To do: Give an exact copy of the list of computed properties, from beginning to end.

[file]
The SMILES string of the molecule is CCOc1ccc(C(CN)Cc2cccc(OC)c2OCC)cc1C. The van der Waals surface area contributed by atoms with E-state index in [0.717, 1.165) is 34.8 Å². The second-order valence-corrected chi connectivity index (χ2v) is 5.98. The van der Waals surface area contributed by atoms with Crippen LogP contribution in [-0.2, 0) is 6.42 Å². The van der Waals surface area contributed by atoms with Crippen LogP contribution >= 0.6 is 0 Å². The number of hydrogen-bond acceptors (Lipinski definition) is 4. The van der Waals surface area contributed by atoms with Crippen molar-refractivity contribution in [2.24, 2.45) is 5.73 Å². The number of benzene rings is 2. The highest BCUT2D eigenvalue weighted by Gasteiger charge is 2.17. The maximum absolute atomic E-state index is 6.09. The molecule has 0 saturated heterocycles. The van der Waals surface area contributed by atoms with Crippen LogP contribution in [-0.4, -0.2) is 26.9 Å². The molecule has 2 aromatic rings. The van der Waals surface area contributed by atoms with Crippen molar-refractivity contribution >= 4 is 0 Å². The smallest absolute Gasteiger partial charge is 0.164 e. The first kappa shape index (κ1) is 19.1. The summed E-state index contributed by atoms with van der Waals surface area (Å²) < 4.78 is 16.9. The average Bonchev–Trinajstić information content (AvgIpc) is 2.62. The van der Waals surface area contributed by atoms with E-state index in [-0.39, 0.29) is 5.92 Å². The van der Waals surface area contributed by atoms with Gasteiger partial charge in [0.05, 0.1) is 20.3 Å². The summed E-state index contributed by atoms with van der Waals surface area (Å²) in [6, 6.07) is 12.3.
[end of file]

The SMILES string of the molecule is CCOc1ccc(C(CN)Cc2cccc(OC)c2OCC)cc1C. The van der Waals surface area contributed by atoms with E-state index in [0.717, 1.165) is 34.8 Å². The second-order valence-corrected chi connectivity index (χ2v) is 5.98. The van der Waals surface area contributed by atoms with Crippen LogP contribution in [-0.2, 0) is 6.42 Å². The van der Waals surface area contributed by atoms with Crippen LogP contribution >= 0.6 is 0 Å². The number of hydrogen-bond acceptors (Lipinski definition) is 4. The van der Waals surface area contributed by atoms with Crippen molar-refractivity contribution in [2.24, 2.45) is 5.73 Å². The number of benzene rings is 2. The highest BCUT2D eigenvalue weighted by Gasteiger charge is 2.17. The maximum absolute atomic E-state index is 6.09. The molecule has 0 saturated heterocycles. The van der Waals surface area contributed by atoms with Crippen LogP contribution in [-0.4, -0.2) is 26.9 Å². The molecule has 2 aromatic rings. The van der Waals surface area contributed by atoms with Crippen molar-refractivity contribution >= 4 is 0 Å². The smallest absolute Gasteiger partial charge is 0.164 e. The first kappa shape index (κ1) is 19.1. The summed E-state index contributed by atoms with van der Waals surface area (Å²) < 4.78 is 16.9. The average Bonchev–Trinajstić information content (AvgIpc) is 2.62. The van der Waals surface area contributed by atoms with E-state index in [-0.39, 0.29) is 5.92 Å². The van der Waals surface area contributed by atoms with Gasteiger partial charge in [0.05, 0.1) is 20.3 Å². The summed E-state index contributed by atoms with van der Waals surface area (Å²) in [6, 6.07) is 12.3.